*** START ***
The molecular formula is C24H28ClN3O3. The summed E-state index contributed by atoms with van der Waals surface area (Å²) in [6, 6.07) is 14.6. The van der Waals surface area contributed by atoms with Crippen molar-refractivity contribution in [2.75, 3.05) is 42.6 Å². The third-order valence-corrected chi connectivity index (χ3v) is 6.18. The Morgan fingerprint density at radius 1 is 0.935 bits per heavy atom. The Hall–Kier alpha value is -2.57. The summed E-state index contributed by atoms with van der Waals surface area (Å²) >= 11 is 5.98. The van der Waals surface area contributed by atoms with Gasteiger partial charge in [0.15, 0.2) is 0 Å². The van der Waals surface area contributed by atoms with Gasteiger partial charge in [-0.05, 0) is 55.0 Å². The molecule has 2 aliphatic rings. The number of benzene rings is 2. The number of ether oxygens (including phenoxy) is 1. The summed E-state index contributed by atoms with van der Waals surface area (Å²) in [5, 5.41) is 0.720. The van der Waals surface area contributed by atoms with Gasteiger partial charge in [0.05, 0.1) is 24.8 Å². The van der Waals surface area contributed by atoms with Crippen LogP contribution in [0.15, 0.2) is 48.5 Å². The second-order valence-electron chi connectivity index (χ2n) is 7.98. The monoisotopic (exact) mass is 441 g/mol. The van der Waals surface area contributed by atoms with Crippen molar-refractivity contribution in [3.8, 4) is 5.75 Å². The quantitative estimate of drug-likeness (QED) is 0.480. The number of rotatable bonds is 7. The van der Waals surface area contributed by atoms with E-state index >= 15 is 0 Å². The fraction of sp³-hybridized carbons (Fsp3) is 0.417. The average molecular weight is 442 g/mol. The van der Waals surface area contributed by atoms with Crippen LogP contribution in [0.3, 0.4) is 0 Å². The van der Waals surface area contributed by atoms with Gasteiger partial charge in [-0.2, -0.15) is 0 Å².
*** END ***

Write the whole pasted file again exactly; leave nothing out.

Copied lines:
The molecular formula is C24H28ClN3O3. The summed E-state index contributed by atoms with van der Waals surface area (Å²) in [6, 6.07) is 14.6. The van der Waals surface area contributed by atoms with Crippen molar-refractivity contribution in [2.75, 3.05) is 42.6 Å². The third-order valence-corrected chi connectivity index (χ3v) is 6.18. The Morgan fingerprint density at radius 1 is 0.935 bits per heavy atom. The Hall–Kier alpha value is -2.57. The summed E-state index contributed by atoms with van der Waals surface area (Å²) >= 11 is 5.98. The van der Waals surface area contributed by atoms with Gasteiger partial charge in [0.15, 0.2) is 0 Å². The van der Waals surface area contributed by atoms with Gasteiger partial charge in [-0.05, 0) is 55.0 Å². The molecule has 2 aliphatic rings. The number of benzene rings is 2. The number of ether oxygens (including phenoxy) is 1. The summed E-state index contributed by atoms with van der Waals surface area (Å²) in [5, 5.41) is 0.720. The van der Waals surface area contributed by atoms with Gasteiger partial charge in [0.05, 0.1) is 24.8 Å². The van der Waals surface area contributed by atoms with Crippen LogP contribution in [0.15, 0.2) is 48.5 Å². The second-order valence-electron chi connectivity index (χ2n) is 7.98. The monoisotopic (exact) mass is 441 g/mol. The van der Waals surface area contributed by atoms with Crippen molar-refractivity contribution in [3.8, 4) is 5.75 Å². The quantitative estimate of drug-likeness (QED) is 0.480. The number of rotatable bonds is 7. The van der Waals surface area contributed by atoms with E-state index >= 15 is 0 Å². The fraction of sp³-hybridized carbons (Fsp3) is 0.417. The average molecular weight is 442 g/mol. The van der Waals surface area contributed by atoms with Crippen LogP contribution in [0.3, 0.4) is 0 Å². The van der Waals surface area contributed by atoms with Gasteiger partial charge in [-0.2, -0.15) is 0 Å².